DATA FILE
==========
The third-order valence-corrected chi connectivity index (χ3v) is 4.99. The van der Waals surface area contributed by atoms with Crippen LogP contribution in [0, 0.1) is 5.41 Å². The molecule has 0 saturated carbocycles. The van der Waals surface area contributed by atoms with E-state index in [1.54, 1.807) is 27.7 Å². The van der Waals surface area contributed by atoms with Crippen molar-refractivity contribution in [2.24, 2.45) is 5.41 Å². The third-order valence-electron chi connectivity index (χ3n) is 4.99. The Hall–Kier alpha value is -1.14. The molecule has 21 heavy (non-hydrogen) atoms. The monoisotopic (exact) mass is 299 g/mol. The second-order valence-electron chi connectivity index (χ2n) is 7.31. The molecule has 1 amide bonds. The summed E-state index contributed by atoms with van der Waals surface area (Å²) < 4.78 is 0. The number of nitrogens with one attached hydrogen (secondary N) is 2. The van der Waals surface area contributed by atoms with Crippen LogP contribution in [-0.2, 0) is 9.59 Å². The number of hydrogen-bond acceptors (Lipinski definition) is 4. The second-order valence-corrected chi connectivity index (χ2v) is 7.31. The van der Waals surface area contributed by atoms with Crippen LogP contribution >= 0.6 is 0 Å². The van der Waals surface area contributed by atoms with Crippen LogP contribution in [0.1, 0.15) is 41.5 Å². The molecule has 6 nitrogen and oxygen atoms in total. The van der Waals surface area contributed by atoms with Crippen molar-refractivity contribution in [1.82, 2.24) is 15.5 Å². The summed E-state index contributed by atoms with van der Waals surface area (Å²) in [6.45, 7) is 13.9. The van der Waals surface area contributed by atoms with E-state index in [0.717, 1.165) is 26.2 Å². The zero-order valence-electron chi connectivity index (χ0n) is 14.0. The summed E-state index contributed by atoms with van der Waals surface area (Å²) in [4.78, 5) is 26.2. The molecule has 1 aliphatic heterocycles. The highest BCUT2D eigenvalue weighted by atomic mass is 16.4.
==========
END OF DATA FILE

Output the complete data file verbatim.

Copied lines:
The third-order valence-corrected chi connectivity index (χ3v) is 4.99. The van der Waals surface area contributed by atoms with Crippen LogP contribution in [0, 0.1) is 5.41 Å². The molecule has 0 saturated carbocycles. The van der Waals surface area contributed by atoms with E-state index in [1.54, 1.807) is 27.7 Å². The van der Waals surface area contributed by atoms with Crippen molar-refractivity contribution in [2.24, 2.45) is 5.41 Å². The third-order valence-electron chi connectivity index (χ3n) is 4.99. The Hall–Kier alpha value is -1.14. The molecule has 21 heavy (non-hydrogen) atoms. The monoisotopic (exact) mass is 299 g/mol. The second-order valence-electron chi connectivity index (χ2n) is 7.31. The molecule has 1 amide bonds. The summed E-state index contributed by atoms with van der Waals surface area (Å²) < 4.78 is 0. The number of nitrogens with one attached hydrogen (secondary N) is 2. The van der Waals surface area contributed by atoms with Crippen LogP contribution in [-0.2, 0) is 9.59 Å². The number of hydrogen-bond acceptors (Lipinski definition) is 4. The second-order valence-corrected chi connectivity index (χ2v) is 7.31. The van der Waals surface area contributed by atoms with Crippen LogP contribution >= 0.6 is 0 Å². The van der Waals surface area contributed by atoms with Crippen LogP contribution in [0.1, 0.15) is 41.5 Å². The molecule has 6 nitrogen and oxygen atoms in total. The van der Waals surface area contributed by atoms with Crippen molar-refractivity contribution in [1.82, 2.24) is 15.5 Å². The summed E-state index contributed by atoms with van der Waals surface area (Å²) in [6.45, 7) is 13.9. The van der Waals surface area contributed by atoms with E-state index in [0.717, 1.165) is 26.2 Å². The zero-order valence-electron chi connectivity index (χ0n) is 14.0. The summed E-state index contributed by atoms with van der Waals surface area (Å²) in [4.78, 5) is 26.2. The molecule has 1 aliphatic heterocycles. The highest BCUT2D eigenvalue weighted by atomic mass is 16.4.